Grant of Citizenship
|Regular Processing||Gold service (Processed as a regular but submitted within 5 days)||Urgent Processing|
|$650.00||$750.00||Quoted on a case by case basis and requires a consultation to establish eligibility|
|12 + months||12 + months||4-6 months|
To be eligible to become a Canadian citizen, you must:
- be a permanent resident
- have lived in Canada for 3 out of the last 5 years
- have filed your taxes, if you need to
- pass a test on your rights, responsibilities and knowledge of Canada
- demonstrate your language skills
There are also certain issues which can keep you from becoming a Canadian citizen.
There are additional or different requirements if you are:
- applying for a minor (under age 18)
- a Canadian applying for your adopted child born outside Canada
- a current or former Canadian Armed Forces (CAF) member applying under the fast-track process
- a past Canadian citizen who want your Canadian citizenship back (including current and former CAF members)
Spouses of Canadian citizens
You don’t automatically become a citizen when you marry a Canadian.
If you’re the spouse of a Canadian citizen, you must meet the same requirements listed above (no exception).
Children of Canadian citizens
If you have a Canadian parent, you may be a Canadian citizen. Please refer to our page on getting proof of Canadian citizenship.
Permanent resident status
Regardless of your age, if you’re applying for citizenship, you must have permanent resident (PR) status in Canada.
This means you must not:
- be under review for immigration or fraud reasons
- be asked by Canadian officials to leave Canada (removal order)
- have unfulfilled conditions related to your PR status, for example: medical screening
Before applying for citizenship, you should review the documents you received when you became a permanent resident to make sure you’re eligible.
You also do not need to renew your PR card to apply for Canadian citizenship – you can apply even if your card is expired or lost.
Time you’ve lived in Canada
Adults and some minors must have been physically present in Canada for at least 1095 days during the five years right before the date you sign your application.
You can also use time you have spent in Canada as a worker, student, worker, or TRP holder to meet the residence requirement.
Income Tax Requirement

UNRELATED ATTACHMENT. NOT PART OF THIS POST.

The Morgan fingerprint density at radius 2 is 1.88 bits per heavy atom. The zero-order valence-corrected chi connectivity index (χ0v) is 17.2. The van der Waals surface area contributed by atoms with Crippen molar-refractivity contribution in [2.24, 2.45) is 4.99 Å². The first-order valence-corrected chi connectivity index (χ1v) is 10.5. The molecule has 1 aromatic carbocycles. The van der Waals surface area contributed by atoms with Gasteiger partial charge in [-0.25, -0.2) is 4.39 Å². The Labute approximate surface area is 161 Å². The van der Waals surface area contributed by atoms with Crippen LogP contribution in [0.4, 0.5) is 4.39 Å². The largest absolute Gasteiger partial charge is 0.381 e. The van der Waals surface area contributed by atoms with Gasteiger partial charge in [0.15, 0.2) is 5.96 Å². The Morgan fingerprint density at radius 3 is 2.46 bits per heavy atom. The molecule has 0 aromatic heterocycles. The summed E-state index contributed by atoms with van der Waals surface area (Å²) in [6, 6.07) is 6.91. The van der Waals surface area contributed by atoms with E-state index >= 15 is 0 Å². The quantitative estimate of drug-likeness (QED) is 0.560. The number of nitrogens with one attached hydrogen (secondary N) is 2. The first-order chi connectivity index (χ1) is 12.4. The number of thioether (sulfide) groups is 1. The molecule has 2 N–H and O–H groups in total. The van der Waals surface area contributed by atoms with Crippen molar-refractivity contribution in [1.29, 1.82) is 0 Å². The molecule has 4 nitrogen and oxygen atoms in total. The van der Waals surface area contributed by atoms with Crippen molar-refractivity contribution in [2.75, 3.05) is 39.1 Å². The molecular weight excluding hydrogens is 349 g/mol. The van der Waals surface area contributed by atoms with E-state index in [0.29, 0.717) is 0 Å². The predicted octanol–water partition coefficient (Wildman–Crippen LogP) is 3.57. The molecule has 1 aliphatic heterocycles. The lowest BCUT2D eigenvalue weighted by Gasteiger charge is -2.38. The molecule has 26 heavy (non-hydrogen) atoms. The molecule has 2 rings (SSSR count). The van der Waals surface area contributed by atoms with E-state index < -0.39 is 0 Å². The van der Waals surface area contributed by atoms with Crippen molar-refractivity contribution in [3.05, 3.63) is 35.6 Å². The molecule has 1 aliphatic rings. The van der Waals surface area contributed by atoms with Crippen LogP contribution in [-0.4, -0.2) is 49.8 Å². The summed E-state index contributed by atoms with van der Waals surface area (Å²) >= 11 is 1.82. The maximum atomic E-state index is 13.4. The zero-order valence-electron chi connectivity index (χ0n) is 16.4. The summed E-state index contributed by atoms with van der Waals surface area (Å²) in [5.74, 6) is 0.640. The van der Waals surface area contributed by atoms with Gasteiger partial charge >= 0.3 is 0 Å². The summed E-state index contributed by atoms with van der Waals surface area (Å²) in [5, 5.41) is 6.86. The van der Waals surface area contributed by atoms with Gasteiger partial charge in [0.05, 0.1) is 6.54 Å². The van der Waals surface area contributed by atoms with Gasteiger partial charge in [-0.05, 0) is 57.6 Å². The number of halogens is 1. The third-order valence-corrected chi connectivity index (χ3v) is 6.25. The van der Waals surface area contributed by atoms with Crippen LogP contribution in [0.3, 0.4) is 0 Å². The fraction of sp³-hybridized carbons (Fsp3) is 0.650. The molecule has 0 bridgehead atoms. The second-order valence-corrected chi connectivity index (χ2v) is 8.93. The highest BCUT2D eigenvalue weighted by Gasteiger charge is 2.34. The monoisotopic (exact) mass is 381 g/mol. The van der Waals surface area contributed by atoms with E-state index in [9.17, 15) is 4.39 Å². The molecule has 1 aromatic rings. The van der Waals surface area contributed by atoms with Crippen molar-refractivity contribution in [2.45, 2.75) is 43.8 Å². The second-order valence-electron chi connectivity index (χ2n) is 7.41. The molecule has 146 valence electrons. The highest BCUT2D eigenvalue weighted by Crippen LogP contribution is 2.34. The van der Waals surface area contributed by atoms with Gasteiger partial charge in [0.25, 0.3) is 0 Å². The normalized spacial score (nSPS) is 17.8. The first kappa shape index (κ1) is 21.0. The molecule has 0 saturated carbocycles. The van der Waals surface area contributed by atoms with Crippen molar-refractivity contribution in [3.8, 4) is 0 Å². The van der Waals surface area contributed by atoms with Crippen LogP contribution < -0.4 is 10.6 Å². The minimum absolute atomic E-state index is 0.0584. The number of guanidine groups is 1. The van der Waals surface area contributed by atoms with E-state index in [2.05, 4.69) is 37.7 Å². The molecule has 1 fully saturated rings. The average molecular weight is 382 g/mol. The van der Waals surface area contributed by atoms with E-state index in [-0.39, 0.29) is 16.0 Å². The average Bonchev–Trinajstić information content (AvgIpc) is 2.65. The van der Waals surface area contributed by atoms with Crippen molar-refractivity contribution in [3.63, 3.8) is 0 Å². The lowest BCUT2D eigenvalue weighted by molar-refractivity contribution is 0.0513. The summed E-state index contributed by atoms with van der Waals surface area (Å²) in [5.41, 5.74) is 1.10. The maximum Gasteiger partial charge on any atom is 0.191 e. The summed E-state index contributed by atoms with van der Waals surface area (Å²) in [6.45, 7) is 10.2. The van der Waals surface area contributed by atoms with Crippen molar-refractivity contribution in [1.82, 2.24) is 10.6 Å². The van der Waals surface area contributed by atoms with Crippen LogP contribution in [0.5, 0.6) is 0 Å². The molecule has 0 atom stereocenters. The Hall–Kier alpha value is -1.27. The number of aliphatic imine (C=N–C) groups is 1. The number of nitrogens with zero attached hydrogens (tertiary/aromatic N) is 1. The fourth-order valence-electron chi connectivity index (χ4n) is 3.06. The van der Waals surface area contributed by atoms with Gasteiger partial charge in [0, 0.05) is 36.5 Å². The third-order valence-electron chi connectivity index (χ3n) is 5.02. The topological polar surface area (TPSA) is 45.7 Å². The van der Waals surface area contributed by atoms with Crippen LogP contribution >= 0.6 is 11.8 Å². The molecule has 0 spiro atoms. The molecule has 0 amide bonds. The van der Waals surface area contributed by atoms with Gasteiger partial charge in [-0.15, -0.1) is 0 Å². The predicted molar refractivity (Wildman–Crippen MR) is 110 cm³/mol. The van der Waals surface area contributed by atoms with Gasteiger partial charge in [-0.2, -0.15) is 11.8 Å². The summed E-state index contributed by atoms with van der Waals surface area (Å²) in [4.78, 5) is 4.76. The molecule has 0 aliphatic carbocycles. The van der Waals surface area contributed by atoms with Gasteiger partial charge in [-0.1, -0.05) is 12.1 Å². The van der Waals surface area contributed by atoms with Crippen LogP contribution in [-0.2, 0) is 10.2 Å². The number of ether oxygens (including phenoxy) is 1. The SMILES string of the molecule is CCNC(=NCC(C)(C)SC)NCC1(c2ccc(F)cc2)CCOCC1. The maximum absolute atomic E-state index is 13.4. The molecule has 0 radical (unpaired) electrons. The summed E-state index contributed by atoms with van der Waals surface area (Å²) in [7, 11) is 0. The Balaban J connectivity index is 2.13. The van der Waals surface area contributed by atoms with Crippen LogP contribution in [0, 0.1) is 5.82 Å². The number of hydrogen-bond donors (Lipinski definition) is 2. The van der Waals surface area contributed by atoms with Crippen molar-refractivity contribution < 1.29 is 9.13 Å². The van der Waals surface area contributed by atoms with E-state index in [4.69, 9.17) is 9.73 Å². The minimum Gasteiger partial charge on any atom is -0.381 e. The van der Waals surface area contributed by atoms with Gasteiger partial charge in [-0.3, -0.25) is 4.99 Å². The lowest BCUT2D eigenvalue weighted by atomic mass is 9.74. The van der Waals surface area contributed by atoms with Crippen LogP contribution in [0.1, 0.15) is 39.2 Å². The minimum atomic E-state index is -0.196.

You need to have filed taxes in Canada for at least 3 years during the 5 years right before the date you apply, if you needed to.
Canada has two official languages: English and French. If you’re 18 to 54 years of age on the day you sign your application, you must show that you can speak and listen at a specific level in one of these languages.
The ways we measure your language skills in English or French include:
- reviewing the proof you send with your application
- noting how well you communicate when you talk to a citizenship official anytime during the process
- assessing your language level during a hearing with a citizenship official, if necessary
To become a citizen, you need to meet the Canadian Language Benchmarks (CLB) Level 4 or higher. This means you can:
- take part in short, everyday conversations about common topics
- understand simple instructions, questions and directions
- use basic grammar, including simple structures and tenses
- show you know enough common words and phrases to answer questions and express yourself
You may be able to use the language test results you used to become a permanent resident.
If you’re 18 to 54 years of age on the day you sign your application, you need to take the citizenship test. You’ll need to answer questions about the rights and responsibilities of Canadians and Canada’s:
The test is given in English or French and is 20 questions (pass mark: 15 correct answers). You must finish the test in 30 minutes.
If you committed a crime in or outside Canada, you may not be eligible to become a Canadian citizen for a period of time.
Time spent serving a term of imprisonment, on parole, or on probation doesn’t count as time you have lived in Canada.
Are you likely to receive a Residence Questionnaire (RQ)?
When IRCC is not sure that someone has met the residence requirement to become a Canadian, they will issue a Residence Questionnaire as a request for further documentation.
This documentation is to prove that you have been in Canada for the minimum number of days required to become a Canadian citizen – currently 1095 days.
In a residence questionnaire, you will need to answer questions and provide documentation regarding:
- Your time spent in Canada
- Your trips outside Canada
- Your family members’ place of residence
- Your employment both inside and outside Canada
- Your education both inside and outside Canada
- Your day to day life in Canada including trips to the doctor or dentist, daily expenditures like coffee, pizza, clothing, and other everyday items
A positive result to a residence questionnaire means that your application for the grant of Canadian citizenship will be approved.
If the information on the RQ is insufficient, or the officer still does not believe you met the requirement, then the case will go before a citizenship judge for a final decision. For this reason, it is absolutely in your best interest to present your case in the best possible light in the RQ